The Value of Environmental Sociology: Towards a Sociology of the Sustainable Society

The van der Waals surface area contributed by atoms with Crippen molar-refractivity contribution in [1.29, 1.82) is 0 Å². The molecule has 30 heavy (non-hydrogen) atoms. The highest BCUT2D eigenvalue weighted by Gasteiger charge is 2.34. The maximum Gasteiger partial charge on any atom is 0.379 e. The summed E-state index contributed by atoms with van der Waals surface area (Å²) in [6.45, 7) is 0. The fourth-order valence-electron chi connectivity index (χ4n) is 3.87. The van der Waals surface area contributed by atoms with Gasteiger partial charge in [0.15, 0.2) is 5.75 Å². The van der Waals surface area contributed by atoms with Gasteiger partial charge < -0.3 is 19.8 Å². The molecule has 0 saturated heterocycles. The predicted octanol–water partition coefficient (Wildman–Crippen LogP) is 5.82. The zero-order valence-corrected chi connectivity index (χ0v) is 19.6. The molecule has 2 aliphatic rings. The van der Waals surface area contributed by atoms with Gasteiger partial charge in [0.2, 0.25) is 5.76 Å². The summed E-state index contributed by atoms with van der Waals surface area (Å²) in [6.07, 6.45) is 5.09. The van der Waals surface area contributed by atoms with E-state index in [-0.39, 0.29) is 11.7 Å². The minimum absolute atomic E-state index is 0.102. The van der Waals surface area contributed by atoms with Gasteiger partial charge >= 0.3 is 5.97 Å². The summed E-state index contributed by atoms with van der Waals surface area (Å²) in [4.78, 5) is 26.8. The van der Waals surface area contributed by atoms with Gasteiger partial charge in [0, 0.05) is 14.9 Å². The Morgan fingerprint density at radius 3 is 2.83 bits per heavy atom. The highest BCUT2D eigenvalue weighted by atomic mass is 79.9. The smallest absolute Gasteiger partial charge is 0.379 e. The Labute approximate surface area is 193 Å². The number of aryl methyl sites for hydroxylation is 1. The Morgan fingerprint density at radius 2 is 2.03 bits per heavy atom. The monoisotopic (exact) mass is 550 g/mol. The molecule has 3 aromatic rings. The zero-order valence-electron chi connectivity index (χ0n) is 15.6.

This book is primarily a collection of empirical studies in environmental sociology. Each of the studies has its own analytical conclusions and it is not the role of this chapter either to list those conclusions again or to offer general observations that would direct attention away from the specific focus of each study. Rather, my aim in this chapter is to do something a little different. For over a decade now, as noted in Chapter 10, policy analysts, NGOs and government officials have spoken of sustainable development as a standard or as an ideal for environmental policy and action in the future. In the famous words of the Brundtland Commission, the United Nations committee that first brought the phrase to international prominence, sustainable development is a form of development that meets the needs of the present without compromising the ability of future generations to meet their own needs (World Commission on Environment and Development 1987, 43). The discussion in this concluding chapter will focus on the distinctive contribution that sociology can make to the conceptualisation of sustainable living.
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